Linked In
News In
Linked In

You are viewing 1 of your 2 complimentary articles.

Register now to receive full access.

Already registered?

Login | Join us now

Morning markets: crops dented by dollar rebound

Twitter Linkedin

US farm commodities retreated in early deals on Thursday after the dollar and oil, two major allies in crops' recent rally, turned against them.

The dollar rebounded off a 14-month low against major currencies after Chinese economic data failed to produce any surprises, showing growth at 8.9%.

The greenback's strength, which took the euro dip back below $1.50, made American exports such as crops more expensive on export markets.

Oil paused for breath, losing 0.6% to $80.85 a barrel, after being boosted on Wednesday by data showing a larger-than-expected draw on US petrol reserves.

Lower oil prices make less of a case for alternatives, such as ethanol, made from crops.

Fund buying

While weather remains unfavourable US farmers, with rain interrupting harvesting in many areas, this has been reflected in the jump in prices over the last few weeks.

Furthermore, the funds apparently getting back into crops – reportedly buying 15,000 corn contracts and 5,000 wheat lots on Wednesday – appear to be doing so in US trading hours.

December corn slipped 3.25 cents to $3.95 a bushel in Chicago, with November soybeans down 7.75 cents at $10.00 ¾ a bushel.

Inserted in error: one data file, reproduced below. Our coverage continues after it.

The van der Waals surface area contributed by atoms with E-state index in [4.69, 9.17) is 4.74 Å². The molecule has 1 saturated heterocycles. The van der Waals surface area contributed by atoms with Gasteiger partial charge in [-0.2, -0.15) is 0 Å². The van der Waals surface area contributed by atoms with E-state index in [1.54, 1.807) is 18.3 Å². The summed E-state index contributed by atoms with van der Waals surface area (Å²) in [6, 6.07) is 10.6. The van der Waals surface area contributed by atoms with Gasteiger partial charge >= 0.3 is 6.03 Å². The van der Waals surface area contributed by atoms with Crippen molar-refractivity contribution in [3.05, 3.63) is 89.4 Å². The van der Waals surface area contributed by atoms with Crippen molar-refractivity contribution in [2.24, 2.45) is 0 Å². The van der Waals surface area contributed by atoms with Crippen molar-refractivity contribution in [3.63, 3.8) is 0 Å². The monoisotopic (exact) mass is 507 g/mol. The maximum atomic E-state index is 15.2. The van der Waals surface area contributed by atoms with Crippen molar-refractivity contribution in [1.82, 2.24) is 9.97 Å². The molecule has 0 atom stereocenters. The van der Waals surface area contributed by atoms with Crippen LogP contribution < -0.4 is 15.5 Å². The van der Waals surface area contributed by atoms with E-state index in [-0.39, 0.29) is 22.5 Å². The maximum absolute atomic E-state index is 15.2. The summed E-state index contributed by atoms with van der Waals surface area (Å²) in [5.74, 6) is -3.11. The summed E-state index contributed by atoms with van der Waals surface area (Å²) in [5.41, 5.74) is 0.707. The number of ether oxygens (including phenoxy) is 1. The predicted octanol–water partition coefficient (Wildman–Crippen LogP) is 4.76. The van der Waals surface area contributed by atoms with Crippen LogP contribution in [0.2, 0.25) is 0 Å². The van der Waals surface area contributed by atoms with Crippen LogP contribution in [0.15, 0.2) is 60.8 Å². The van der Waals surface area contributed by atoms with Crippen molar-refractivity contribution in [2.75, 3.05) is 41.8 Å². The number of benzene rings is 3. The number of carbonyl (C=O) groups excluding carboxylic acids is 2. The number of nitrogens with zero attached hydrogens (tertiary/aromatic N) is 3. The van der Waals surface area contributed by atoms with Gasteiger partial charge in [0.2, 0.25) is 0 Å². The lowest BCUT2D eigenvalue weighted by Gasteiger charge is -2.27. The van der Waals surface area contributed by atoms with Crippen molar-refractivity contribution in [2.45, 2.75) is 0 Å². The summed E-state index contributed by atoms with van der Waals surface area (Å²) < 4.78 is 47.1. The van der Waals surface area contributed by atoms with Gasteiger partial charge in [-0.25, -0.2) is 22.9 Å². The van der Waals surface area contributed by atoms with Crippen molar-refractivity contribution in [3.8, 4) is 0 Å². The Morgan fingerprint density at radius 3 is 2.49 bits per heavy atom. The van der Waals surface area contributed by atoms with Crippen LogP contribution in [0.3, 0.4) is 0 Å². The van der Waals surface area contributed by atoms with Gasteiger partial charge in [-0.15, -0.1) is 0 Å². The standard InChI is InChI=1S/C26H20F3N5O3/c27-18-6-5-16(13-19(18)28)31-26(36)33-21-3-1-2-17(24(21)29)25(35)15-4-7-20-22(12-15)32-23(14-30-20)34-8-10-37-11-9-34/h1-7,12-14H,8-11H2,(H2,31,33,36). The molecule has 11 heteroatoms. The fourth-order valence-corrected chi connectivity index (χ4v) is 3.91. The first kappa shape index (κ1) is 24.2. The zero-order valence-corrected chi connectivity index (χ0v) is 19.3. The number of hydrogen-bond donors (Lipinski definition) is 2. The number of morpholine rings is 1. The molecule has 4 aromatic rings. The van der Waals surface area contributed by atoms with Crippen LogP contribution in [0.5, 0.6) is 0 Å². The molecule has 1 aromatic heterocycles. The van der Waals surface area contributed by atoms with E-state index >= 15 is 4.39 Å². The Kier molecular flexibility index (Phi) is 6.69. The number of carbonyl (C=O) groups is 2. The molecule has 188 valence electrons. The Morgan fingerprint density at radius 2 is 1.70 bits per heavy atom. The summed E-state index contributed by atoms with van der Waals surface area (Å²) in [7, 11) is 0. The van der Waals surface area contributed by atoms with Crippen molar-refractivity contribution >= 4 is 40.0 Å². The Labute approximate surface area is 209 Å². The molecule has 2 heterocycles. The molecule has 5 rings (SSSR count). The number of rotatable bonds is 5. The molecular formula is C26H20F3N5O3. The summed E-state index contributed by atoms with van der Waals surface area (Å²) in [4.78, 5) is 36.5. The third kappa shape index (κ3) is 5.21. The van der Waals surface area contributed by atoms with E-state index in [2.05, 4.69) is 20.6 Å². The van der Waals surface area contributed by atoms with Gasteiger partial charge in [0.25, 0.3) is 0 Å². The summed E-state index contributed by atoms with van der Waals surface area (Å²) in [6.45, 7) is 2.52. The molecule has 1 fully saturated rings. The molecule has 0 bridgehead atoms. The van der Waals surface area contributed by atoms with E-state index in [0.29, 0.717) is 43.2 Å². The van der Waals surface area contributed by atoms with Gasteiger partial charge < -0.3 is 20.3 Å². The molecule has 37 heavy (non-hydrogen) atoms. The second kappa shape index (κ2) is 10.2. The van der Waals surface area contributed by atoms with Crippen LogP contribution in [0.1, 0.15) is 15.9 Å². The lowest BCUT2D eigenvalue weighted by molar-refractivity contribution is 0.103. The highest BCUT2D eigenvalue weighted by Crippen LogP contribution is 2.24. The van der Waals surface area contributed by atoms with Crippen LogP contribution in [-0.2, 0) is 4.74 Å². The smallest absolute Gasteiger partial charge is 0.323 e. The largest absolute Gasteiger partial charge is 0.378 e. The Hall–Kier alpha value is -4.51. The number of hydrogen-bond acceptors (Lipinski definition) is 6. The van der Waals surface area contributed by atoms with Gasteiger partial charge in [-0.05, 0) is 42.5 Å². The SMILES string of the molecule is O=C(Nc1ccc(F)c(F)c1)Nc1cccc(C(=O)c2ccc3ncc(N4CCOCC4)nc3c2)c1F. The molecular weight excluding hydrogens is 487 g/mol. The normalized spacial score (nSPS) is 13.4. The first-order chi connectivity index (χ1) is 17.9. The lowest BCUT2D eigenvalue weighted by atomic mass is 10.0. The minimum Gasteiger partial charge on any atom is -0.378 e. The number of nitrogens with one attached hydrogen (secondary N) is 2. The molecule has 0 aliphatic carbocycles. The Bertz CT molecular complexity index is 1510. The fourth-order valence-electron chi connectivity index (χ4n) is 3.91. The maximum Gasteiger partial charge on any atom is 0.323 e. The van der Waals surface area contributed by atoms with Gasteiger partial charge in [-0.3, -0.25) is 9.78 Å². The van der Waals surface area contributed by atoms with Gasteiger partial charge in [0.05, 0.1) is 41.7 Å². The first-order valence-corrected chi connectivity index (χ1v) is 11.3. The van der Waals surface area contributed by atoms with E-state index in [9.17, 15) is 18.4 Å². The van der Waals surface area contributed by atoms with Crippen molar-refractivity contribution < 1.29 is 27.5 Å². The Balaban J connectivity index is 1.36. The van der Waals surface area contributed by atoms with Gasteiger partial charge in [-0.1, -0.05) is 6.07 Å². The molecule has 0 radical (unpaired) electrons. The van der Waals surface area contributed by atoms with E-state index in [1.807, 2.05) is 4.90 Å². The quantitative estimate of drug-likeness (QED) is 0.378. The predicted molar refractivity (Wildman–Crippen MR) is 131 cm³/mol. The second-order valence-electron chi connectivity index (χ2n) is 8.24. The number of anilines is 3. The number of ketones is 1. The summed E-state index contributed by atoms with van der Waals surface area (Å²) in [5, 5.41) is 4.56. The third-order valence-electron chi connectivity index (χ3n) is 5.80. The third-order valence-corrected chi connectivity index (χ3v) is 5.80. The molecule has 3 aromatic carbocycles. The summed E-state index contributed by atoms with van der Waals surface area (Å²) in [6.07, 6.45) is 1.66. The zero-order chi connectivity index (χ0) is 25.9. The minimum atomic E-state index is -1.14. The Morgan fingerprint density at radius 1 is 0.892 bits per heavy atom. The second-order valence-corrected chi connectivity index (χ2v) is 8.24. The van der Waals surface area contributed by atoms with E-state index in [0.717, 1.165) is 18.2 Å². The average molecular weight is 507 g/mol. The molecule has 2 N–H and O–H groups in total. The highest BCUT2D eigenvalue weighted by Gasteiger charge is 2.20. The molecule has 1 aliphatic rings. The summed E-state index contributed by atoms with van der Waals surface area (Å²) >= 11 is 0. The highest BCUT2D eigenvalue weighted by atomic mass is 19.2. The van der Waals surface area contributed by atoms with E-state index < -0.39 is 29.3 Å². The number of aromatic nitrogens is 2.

Wheat lost 8 cents to $5.34 ½ a bushel for December delivery, for once widening its discount against its Kansas peer, which slipped 6 cents to $5.40 a bushel.

'Losing momentum'

Palm oil did better in Kuala Lumpur, playing catch up with Wednesday's weather-inspired jump in US crops, which sent soybeans – palm's vegetable oil rival – up 2.6%.

Benchmark January palm oil gained 2.6% itself before retreating somewhat to close the morning session on the Bursa Malaysia Derivative Exchange up 41 ringgit at 2,209 ringgit a tonne.

A trader told Reuters, the news agency: "Looking at overnight rise in crude oil and soybean, our market should be on fire.

"But it looks like the end of the first session, the market is kind of losing momentum."


Twitter Linkedin
Related Stories

Abares lifts hopes for sugar futures, but cuts its cotton price forecast

A downgrade to Australia curtails an upgrade in world sugar output expectations. But for cotton, Abares ditches ideas of a global production deficit

Evening markets: Ags poop party lifting other commodities, shares

Wheat futures set another contract low, while arabica coffee hits its weakest close but one in 19 months, despite buying in other asset classes

Australia cuts wheat export hopes, pegs canola shipments at 7-year low

The country’s Abares bureau sees a dent to wheat shipment prospects from a smaller harvest, but lifts expectations for coarse grain exports

Hedge funds turn net bullish on ags - ahead of price drop to historic low

Speculators are wrong-footed in soymeal, in which they hike bullish bets just before a price tumble. But they fare better in cotton and cocoa
Home | About | RSS | Commodities | Companies | Markets | Legal disclaimer | Privacy policy | Contact

Our Brands: Comtell | Feedinfo | FGInsight

© 2017 and Agrimoney are trademarks of Agrimoney Ltd
Agrimoney is part of the Briefing Media group
Agrimoney Ltd is registered in England & Wales. Registered number: 09239069